Do Your Own Thing

Ed King and I have an ongoing jibe about this. He sees the first good weather of the year and declares “Spring is here!” But then I find some silly reason to call it autumn instead, pushing the blurry line to a ridiculous degree. But, in reality, we have agreed that there is not much basis in telling someone it’s not spring if they want to consider it spring, especially anywhere near the traditional spring months.

Wikipedia entry on spring (the season)(season)

Posted by James at March 18, 2004 2:43 PM
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Comments

Hiya James,


But, in reality, we have agreed that there is not much basis in telling someone itís not spring if they want to consider it spring, especially anywhere near the traditional spring months.

I was the anonymous poster. I agree with you. Nothing I say is going change chuck's mind if he thinks it's spring and why would I even want to? As you and Ed have an ongoing jibe... I was just jokin with Chuck. Of course I should've posted my name... and I thought I did :P.

After reading your 12 Reasons archive I'd like to make a motion that from here on out we change chuck's name to Phyllis and make him wear a tuna suit... For some reason, when he suggested that, it just stuck in my mind and won't leave.

Finally, Is there a reason to be a stickler about the seasons? Well my short answer is maybe. It depends on how you view the world doesn't it? Are there not religions that celebrate the changing of the seasons? I'd think they'd need/want to be sticklers of the day a season changes.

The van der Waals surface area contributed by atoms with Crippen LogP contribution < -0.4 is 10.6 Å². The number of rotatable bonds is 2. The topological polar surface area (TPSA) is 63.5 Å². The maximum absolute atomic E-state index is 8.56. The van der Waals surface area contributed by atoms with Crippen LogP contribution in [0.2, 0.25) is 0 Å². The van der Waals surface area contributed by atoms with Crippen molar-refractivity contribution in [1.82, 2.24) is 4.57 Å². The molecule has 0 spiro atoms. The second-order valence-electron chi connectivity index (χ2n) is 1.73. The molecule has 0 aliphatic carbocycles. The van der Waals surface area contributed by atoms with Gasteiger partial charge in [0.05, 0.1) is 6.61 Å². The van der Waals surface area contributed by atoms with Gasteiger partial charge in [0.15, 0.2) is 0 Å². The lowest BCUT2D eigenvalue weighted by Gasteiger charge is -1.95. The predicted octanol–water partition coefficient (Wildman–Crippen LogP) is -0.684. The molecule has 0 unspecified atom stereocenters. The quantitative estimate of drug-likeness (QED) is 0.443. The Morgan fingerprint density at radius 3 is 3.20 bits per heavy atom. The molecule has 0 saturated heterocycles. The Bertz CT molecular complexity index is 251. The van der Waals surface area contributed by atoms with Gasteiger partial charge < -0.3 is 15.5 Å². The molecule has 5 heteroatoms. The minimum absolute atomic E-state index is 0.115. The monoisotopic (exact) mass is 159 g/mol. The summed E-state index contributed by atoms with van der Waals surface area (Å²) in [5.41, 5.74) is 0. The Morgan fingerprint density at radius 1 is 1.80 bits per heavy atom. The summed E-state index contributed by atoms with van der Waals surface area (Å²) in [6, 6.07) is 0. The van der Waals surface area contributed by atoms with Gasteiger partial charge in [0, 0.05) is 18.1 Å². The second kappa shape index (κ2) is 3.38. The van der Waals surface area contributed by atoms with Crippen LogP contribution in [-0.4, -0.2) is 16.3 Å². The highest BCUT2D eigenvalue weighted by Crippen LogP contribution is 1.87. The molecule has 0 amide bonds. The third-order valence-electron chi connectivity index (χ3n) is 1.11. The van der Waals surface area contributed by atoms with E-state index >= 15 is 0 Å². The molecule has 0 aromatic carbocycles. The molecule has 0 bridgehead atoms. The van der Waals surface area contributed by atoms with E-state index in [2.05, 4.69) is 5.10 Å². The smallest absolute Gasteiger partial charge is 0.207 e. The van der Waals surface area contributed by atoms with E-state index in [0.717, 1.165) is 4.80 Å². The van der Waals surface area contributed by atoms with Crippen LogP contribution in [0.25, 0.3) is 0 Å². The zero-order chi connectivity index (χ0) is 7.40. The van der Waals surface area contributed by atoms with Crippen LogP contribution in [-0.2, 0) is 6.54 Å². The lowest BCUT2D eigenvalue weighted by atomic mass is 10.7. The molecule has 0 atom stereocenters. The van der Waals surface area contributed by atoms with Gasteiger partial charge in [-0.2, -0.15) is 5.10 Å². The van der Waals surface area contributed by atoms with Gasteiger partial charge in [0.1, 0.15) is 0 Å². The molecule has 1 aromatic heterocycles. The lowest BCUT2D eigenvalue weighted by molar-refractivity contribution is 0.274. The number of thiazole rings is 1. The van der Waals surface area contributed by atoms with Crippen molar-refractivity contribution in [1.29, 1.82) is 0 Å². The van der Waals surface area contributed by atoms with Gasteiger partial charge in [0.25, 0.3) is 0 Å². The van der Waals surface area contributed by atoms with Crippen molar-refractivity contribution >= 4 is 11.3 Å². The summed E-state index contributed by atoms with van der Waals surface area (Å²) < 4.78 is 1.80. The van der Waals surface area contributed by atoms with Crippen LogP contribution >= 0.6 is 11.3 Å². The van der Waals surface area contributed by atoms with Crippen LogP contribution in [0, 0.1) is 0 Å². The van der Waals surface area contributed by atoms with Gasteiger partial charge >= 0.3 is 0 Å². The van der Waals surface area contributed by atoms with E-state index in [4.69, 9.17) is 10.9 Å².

But I whole heartedly agree... do your own thing and let others do theirs. :)

Great blog you have here James.

Posted by: Jay at March 20, 2004 9:38 AM
... I'd like to make a motion that from here on out we change chuck's name to Phyllis and make him wear a tuna suit... For some reason, when he suggested that, it just stuck in my mind and won't leave.

You poor bastid. :p

Posted by: Chuck S. at March 20, 2004 11:25 AM

Jay,

I think the two best reasons to be a stickler about the seasons are:

1) If you have some sort of celebration.
2) You're a farmer

A formal version of #1 might be celebrating the Winter Solstice, like the Fraggle Festival of the Bells. An informal version would be saying "It's not summer until we grill our first steak!" I don't have any argument with either, and I love steak. But it highlights the malleability of the seasons.

#2... well, I don't know much about farming. So I'm not going to pretend I know the difference between a frame mounted residue manager and a gravity wagon.

Joking with Chuck is like dancing about the Cha-cha. I don't know what that means, but maybe Phyllis can put on some music.

Glad you like the weblog! I try to keep it interesting, which is a challenge since it is often about me.

Cheers

Posted by: James (DrM) at March 20, 2004 11:28 AM
Joking with Chuck is like dancing about the Cha-cha. I don't know what that means...

That makes two of us!

Posted by: Chuck S. at March 20, 2004 1:44 PM